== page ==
Simon Peyton Jones on "How to Write a Great Research Paper"
Is this a bit off-topic for us? No, since I'm aware that many of our readers are students, teachers, researchers, and the like. Simon Peyton Jones of Microsoft Research delivers a fantastic lecture on how to write a research paper that could be easily adapted as "How to Write a Great Book," or maybe even a great blog post.
From the abstract for his discussion:
Seven simple suggestions: don't wait -- write, identify your key idea, tell a story, nail your contributions, put related work at the end, put your readers first, listen to your readers.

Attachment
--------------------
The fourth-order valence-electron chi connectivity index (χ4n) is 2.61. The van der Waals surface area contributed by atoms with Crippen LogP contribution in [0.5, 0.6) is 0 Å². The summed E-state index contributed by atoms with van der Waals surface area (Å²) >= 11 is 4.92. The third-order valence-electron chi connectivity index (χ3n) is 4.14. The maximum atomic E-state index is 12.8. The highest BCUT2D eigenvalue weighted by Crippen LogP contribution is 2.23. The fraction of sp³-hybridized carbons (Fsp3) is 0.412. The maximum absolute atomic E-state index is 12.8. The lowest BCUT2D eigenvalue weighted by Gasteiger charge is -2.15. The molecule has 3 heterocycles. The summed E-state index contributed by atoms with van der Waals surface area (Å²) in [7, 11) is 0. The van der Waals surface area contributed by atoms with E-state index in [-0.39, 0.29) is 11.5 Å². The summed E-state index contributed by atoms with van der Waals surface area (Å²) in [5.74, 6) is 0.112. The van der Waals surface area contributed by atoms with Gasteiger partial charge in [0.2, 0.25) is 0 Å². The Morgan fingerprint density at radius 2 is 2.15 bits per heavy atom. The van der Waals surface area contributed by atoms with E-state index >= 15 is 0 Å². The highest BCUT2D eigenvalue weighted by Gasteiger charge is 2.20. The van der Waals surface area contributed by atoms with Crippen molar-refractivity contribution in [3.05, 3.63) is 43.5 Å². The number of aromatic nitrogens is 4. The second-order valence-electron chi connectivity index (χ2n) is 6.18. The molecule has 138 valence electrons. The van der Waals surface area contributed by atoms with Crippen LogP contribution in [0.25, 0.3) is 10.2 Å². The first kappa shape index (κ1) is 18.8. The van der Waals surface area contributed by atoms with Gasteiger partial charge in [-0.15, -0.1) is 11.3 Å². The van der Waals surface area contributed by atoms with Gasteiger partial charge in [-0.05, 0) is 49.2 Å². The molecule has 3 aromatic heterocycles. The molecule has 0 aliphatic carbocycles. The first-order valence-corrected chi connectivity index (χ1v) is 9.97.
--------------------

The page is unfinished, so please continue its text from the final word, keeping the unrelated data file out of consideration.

Some of these are things that as an editor I've been telling writers for years, especially the point about how, whether in a book or an article, ultimately YOU ONLY GET TO SAY ONE THING. Or as he calls it, a "ping." Not two, three or four. If you have four ideas to convey, write four books, four blog posts, four research papers, etc.
Also, the idea comes first, followed by the writing, followed by the research.
However, he leaves out these two rules of thumb: Anything can be written at any length. And: With art and sympathy, anything can be explained to anyone.
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